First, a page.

Review: Making Spells is Only Part of the Magic of Mages of Mystralia

Mages of Mystralia Boss

How many games have promised that you can make, or at least heavily customise, your own skills? Quite a number, I’d wager.

Out of those, how many do you think have actually followed through, or at least made an attempt that feels sincere? Probably very few. Thankfully, Mages of Mystralia isn’t one of those titles that overpromises and underdelivers.

Placing you in control of a young girl named Zia, Mages of Mystralia lets you enter a world in which magic is forbidden due to someone being a bit naughty with it a long time ago. That’s unfortunate for Zia, as she’s one of the few that has the innate ability to use it. Outcast from her sleepy hometown, she’s coerced to use her powers for good rather fall into a deep depression by a stranger, and so her journey begins. And what a journey it turns out to be.

Mages of Mystalia’s huge selling point is that you can design your own spells. It’s a feature that, on paper, an experienced gamer like me just had to raise an eyebrow at. It only took a couple of hours of gameplay, however, to make me realise that I was going to have to eat some humble pie.

Zia is blessed with four spell types, each one mapped to a button or key much like in games such as Diablo. While each type has a fancy sounding name, they basically boil down to what you’d expect: melee, ranged, support and defence. So far, so underwhelming, right? But it’s when you start finding spell modifiers that everything starts opening up and being much more interesting.

Mages of Mystralia Body

By adding movement to a ball of flame you can create a fireball. Or if you’d rather dash out of the way of enemy attacks rather than put up a shield you can modify you defence magic with it. And that’s just the beginning of what’s to come. Over time, you gain the ability to change elements, add supplemental effects and even chain spells together to create combos. With so many modifiers on offer, your spells do begin to feel very much like your own, and it makes playing Mages of Mystralia simply wonderful.

It’s not just the spell designing system that makes Mages of Mystralia such a joy to play though; it’s everything around it too. The bright, cartoony graphics are a feast for the eyes, the rousing orchestral soundtrack a treat for the ears, and the gameplay has a welcomingly old-school action-RPG feel to it. In between fending off packs of goblins and other angry creatures, you’ll be combating giant bosses complete with set attack patterns. Puzzles will halt your progress, but you’ll solve them both with and without the aid of your magic. And no adventure game would be complete without many a sidequest to embark upon, of which there are plenty.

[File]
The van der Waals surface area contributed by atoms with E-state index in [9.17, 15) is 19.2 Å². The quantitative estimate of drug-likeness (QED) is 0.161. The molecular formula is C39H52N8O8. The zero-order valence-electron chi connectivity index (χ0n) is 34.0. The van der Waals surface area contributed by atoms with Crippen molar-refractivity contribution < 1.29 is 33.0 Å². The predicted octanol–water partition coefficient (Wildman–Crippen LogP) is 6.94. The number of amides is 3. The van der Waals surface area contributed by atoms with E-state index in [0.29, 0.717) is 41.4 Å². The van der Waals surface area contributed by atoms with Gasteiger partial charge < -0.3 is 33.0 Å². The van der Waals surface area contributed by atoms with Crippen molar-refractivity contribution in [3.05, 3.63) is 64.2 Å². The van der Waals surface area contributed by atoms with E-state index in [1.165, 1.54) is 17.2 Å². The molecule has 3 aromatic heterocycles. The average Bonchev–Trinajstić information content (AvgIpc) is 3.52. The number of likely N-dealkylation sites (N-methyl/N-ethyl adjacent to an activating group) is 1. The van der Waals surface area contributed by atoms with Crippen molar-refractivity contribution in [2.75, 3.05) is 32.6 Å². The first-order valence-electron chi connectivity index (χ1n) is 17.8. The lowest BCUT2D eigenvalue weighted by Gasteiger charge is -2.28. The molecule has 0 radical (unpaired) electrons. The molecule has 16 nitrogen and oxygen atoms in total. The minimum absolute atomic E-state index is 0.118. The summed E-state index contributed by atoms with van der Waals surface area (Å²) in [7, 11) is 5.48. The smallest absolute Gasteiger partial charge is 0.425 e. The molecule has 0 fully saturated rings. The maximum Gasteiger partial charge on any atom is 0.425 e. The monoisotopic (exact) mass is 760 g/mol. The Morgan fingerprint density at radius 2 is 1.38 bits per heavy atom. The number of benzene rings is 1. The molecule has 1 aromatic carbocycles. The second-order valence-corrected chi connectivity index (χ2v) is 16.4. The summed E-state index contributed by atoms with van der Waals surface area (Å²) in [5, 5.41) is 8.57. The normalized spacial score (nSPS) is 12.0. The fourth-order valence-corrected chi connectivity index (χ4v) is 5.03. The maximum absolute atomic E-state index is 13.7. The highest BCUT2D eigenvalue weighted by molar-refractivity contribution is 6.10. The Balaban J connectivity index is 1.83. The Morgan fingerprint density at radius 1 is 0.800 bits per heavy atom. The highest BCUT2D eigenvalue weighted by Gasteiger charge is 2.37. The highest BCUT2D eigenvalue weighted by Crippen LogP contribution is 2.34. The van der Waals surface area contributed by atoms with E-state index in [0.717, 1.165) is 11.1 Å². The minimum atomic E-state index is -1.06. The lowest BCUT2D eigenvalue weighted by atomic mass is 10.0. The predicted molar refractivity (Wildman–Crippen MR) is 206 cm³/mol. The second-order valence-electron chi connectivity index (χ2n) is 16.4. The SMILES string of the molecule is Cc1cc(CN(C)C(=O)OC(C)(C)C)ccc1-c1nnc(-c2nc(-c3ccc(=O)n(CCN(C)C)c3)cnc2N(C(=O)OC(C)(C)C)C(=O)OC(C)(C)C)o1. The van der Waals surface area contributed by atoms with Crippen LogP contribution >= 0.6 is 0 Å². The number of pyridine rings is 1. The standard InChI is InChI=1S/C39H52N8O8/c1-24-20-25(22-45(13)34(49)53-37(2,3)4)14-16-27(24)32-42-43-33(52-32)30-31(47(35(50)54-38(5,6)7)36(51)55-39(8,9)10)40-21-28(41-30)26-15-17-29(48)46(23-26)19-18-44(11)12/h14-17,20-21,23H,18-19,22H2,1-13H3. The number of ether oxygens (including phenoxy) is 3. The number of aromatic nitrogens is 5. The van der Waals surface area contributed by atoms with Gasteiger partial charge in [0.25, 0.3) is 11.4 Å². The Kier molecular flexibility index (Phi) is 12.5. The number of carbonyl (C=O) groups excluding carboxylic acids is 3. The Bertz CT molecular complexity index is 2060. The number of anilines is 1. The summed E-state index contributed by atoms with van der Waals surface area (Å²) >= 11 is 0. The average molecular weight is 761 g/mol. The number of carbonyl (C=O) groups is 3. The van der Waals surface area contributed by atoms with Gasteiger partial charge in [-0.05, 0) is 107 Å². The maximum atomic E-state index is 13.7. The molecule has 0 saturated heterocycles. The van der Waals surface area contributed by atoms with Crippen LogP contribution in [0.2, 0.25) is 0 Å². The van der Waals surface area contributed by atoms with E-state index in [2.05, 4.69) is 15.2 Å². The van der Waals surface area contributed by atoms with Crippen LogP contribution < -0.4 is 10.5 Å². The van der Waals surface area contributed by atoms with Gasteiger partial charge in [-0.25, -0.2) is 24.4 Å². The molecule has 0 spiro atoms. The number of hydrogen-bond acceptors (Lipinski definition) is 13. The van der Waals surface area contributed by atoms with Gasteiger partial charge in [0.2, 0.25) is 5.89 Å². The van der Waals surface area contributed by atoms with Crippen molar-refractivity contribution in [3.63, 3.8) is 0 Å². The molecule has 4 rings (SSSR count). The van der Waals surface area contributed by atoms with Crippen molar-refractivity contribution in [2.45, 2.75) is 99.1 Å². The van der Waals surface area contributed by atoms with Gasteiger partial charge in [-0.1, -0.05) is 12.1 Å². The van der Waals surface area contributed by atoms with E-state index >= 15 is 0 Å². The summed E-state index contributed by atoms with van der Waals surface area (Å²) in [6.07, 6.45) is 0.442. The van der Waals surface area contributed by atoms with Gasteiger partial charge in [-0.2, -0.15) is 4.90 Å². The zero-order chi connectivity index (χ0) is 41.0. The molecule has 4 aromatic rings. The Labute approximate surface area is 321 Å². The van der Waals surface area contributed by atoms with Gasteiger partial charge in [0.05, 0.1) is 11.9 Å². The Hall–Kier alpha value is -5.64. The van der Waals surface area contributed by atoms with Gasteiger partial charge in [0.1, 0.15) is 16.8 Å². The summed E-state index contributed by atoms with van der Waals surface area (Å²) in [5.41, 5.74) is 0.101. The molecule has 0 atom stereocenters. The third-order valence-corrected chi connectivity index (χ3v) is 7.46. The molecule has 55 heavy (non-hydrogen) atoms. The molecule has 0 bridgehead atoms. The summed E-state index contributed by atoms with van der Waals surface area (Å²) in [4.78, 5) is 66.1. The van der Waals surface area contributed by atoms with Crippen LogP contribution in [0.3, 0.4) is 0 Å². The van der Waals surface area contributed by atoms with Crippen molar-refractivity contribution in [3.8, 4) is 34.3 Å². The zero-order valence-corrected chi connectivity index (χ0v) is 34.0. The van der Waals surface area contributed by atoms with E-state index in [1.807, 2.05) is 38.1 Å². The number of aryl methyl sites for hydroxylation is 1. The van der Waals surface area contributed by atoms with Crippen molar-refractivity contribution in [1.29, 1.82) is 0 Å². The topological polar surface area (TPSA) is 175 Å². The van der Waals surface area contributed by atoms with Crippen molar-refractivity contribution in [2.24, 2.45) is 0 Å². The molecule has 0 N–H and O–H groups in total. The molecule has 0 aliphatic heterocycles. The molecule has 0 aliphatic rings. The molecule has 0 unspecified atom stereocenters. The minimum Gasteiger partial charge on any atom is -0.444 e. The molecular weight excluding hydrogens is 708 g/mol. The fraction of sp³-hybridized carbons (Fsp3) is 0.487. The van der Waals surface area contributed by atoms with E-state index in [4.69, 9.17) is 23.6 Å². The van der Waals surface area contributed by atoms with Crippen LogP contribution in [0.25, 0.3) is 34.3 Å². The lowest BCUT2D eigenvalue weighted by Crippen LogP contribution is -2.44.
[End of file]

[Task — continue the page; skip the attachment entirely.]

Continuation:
I can honestly say that Mages of Mystralia has blown me away with just how well put together it is. The only thing that has disappointed me a little about it is that its dialogue isn’t voiced, but to be honest, I don’t really care too much. Borealys Games, the developer of Mages of Mystralia, has really created something special here in my eyes, and it deserves to be played; if not for its spell designing system that truly is extensive, then just for the sheer joy of a hearty and extremely enjoyable unadulterated adventure.

Mages of Mystralia is available on PC and PS4. We reviewed the PC version.
Editor in Chief // An avid gamer since discovering the wonders of the Acorn Electron in the '80s, Rich has nearly played more games than he's had hot dinners. Not one to put all his eggs in one basket, Rich is happy to play games of all genres, but he particularly enjoys racing games and anything that's full of non-stop action, especially if it includes a good dose of humour, horror or crudeness!